View Full Version : Bay Ridge Photo Tour

September 7th, 2003, 01:39 AM
Simply, this neighborhood works. There's variety in the streetscape. The housing is of many types and economic levels. Retail is abundant. It's more racially diverse than a decade ago. The unhealthy boundary at Sunset Park seems to be gone.

There are 85 photos. Just go here:

I'll put in some commentary, but it's straightforward.

1: The view south at 3 Ave and Senator street. 3 Ave is one of the two all commercial/retail streets through the neighborhood. The Verrazano Narrows bridge cables can be seen over the horizon. The bridge is a constant presence.

2: Old wood frame house around the corner.

3: Rowhouses such as these on 67 St are located throughout the neighborhood, generally east of 3 Ave. Almost all have bowed or angled fronts.

4: This building is up the street at Ridge Blvd. The area
has many apartment buildings, all of which are 6 or 7 storeys.

5: There are several of these dead-end streets between 68 and 69 Sts.

6:Houses across Colonial Road from Owls Head Park.

7, 8, 9: 27 acre Owls Head Park sits on the top of the ridge. The eastern side of the park has been undergoing extensive renovations. The brick and iron wall along Colonial Road was rebuilt, a skatepark and the playground in the photo were added. Dispite the fiscal woes, work continues this year – a new water park for children is almost complete.

10: View of lower Manhattan over the sewage treatment plant tanks. The plant isn’t that close – lens compression.

11: Small apartment building diagonally across from the park.

12. South from the park on Narrows Ave.

14: 69 St (or Bay Ridge Ave) is a major east-west street, going back to the days of the Staten Island ferry. Here, the small stores with apartments above were replaced by townhouses. I guess the roof feature was to emulate the preceeding photo.

15: Around the corner on Shore Road. I think this condo was part of the same development. The worst thing I saw in the entire neighborhood. The green contrasty A/C vents are a nice touch.

16: This was the location of the Brooklyn-Staten Island Ferry terminal, which closed one day after the bridge opened in 1964. The bikeway/esplanade begins to the left. The pier is a great spot to cool off. It’s always breezy and the views are great. A popular fishing spot.

18, 19: The Narrows Botanical Garden is at 70 st between Shore Rd and the Belt Parkway. It’s small (4 acres) but nice.

20-26: Views from the esplanade and the pedestrian bridges. If that pilot had any balls, he would have gone under the bridge, and I would have a great shot.

29: 4 Ave is the widest north-south street, and the main traffic street through the neighborhood. There are some retail areas, such as 86 st, schools and other institutions; but mostly residential – primarily apartment buildings.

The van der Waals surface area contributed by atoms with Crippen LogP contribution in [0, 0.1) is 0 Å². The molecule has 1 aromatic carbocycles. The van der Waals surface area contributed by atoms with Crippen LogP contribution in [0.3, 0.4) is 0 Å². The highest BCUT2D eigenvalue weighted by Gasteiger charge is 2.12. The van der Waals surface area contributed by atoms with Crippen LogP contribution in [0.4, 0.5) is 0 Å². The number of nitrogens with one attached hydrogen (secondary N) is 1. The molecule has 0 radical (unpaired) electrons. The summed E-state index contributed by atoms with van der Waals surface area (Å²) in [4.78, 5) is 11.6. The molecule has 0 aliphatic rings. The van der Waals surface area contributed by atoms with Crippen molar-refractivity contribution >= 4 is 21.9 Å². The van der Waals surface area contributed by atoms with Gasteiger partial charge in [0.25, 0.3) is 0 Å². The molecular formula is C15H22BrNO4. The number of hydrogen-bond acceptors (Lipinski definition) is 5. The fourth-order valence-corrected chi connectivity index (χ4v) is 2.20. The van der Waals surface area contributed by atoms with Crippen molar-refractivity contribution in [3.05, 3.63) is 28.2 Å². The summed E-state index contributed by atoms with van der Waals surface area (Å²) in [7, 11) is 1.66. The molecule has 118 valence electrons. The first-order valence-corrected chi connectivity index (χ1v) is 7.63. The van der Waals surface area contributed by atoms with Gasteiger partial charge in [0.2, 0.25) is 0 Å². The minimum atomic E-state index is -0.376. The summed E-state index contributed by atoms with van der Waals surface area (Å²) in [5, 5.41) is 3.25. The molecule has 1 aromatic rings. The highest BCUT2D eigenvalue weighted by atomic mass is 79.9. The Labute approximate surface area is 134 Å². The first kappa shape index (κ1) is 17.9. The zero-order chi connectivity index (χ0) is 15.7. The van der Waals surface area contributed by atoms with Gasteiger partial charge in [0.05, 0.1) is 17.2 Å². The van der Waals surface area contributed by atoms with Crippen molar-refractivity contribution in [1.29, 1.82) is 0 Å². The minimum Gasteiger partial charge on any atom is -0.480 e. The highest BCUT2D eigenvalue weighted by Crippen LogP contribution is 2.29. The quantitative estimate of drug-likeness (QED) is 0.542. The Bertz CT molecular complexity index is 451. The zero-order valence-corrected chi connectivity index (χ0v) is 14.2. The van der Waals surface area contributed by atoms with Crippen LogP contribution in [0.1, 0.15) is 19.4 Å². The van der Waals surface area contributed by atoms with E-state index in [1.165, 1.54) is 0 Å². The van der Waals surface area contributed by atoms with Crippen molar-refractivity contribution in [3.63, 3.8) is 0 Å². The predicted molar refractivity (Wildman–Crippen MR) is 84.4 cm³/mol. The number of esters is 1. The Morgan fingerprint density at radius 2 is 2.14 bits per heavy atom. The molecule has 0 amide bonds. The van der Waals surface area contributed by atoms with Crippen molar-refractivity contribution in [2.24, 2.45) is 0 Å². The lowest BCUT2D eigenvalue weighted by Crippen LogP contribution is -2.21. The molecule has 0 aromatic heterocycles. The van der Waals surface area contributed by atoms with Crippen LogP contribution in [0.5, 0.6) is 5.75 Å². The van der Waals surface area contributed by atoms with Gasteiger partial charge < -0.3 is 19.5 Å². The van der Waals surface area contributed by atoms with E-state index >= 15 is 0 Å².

30: Methodist Church. The gray material at the top of the tower is weathered plywood sheeting. Looks like the top was going to blow out.

32: Brick rowhouses on Bay Ridge Parkway, a major east-west street.

34, 35: West of 5 Ave the houses are more expensive, the brick replaced by limestone.

36, 37: Back on 4 Ave, another gem.

41: I’ve gone by here countless times, and never noticed this building – but it was always in a car.

44: West toward the bay, the neighborhood becomes more affluent. Houses sit above the streets on hills, and garages are common. The area around Fort Hamilton high school is the most affluent in Bay Ridge. In the 1890s the school land (1 x 2 blocks) was the site of the Crescent Athletic Club. Rich Manhattan families came here by ferry and built vacation homes. Narrows Ave is blocked by the high school, so there is very little traffic. The area has a suburban character, but 3 Ave is only 3 blocks away.

48: Shore Road follows the ridge line above Shore Road Park.

54, 55, 56: Just north of the high school is one of two surviving country homes. The Howard & Jesse Jones House. Locals call it the “gingerbread house.” Built in 1916, Its landmarked and privately owned. Arts and Crafts run amok.

57: Wealth does not mean good taste. Can you count the urn planters? An equal number on the other side. There is a bronze classical Greek statue in the center of that gazebo structure.

59: 86 St is a wide east-west street that is residential at the western end, but at 3 Ave to 7 Ave, is heavily retail. Sorry, no pictures – ran out of “film.”
Many Indian and Muslim people seem to have moved here.

61: This site is across the street from the preceding photo. I’ve seen this in other places, like Neponsit. Someone buys up 3 or 4 plots, and puts up a look-at-me monstrosity.

62: South of 87 St, Shore Rd is all apartment buildings.

71: A big problem in the area is access to the great waterfront. In a two mile stretch, there are only 2 pedestrian bridges. Also, in some places, the ridge drops steeply to the edge of the highway, making that land unusable. As a consequence, while the esplanade is popular with runners and bikers, it is little used by most residents.

One of the Gowanus Expwy rebuild alternatives directs all highway traffic at Ft Hamilton onto Rt 278, west onto the bridge, or east to the Gowanus. The Belt Parkway would be turned into parkland.

Info at DOT:

Sorry the bridge isn't looking its best - 40 year scheduled maintenance. Ironic how the neighborhood fought the bridge - there were stories that it would destroy TV reception for all of southern Brooklyn. Now it's a friendly icon.

September 7th, 2003, 08:51 AM